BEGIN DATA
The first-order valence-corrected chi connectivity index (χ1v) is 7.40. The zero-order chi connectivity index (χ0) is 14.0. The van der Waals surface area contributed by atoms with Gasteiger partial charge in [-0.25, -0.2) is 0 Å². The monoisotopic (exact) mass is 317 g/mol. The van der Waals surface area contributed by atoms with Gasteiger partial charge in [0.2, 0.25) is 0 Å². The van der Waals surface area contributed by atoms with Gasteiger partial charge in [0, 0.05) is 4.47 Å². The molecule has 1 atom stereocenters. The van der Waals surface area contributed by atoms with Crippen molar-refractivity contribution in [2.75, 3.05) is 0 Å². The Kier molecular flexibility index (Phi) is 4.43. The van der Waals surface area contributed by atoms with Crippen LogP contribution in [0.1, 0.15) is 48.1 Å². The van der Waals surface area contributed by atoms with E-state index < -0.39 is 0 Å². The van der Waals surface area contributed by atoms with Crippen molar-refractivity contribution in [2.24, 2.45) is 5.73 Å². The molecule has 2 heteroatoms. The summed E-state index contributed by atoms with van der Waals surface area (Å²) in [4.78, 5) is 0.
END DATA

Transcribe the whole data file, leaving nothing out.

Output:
The first-order valence-corrected chi connectivity index (χ1v) is 7.40. The zero-order chi connectivity index (χ0) is 14.0. The van der Waals surface area contributed by atoms with Gasteiger partial charge in [-0.25, -0.2) is 0 Å². The monoisotopic (exact) mass is 317 g/mol. The van der Waals surface area contributed by atoms with Gasteiger partial charge in [0.2, 0.25) is 0 Å². The van der Waals surface area contributed by atoms with Gasteiger partial charge in [0, 0.05) is 4.47 Å². The molecule has 1 atom stereocenters. The van der Waals surface area contributed by atoms with Crippen molar-refractivity contribution in [2.75, 3.05) is 0 Å². The Kier molecular flexibility index (Phi) is 4.43. The van der Waals surface area contributed by atoms with Crippen LogP contribution in [0.1, 0.15) is 48.1 Å². The van der Waals surface area contributed by atoms with E-state index < -0.39 is 0 Å². The van der Waals surface area contributed by atoms with Crippen molar-refractivity contribution in [2.24, 2.45) is 5.73 Å². The molecule has 2 heteroatoms. The summed E-state index contributed by atoms with van der Waals surface area (Å²) in [4.78, 5) is 0.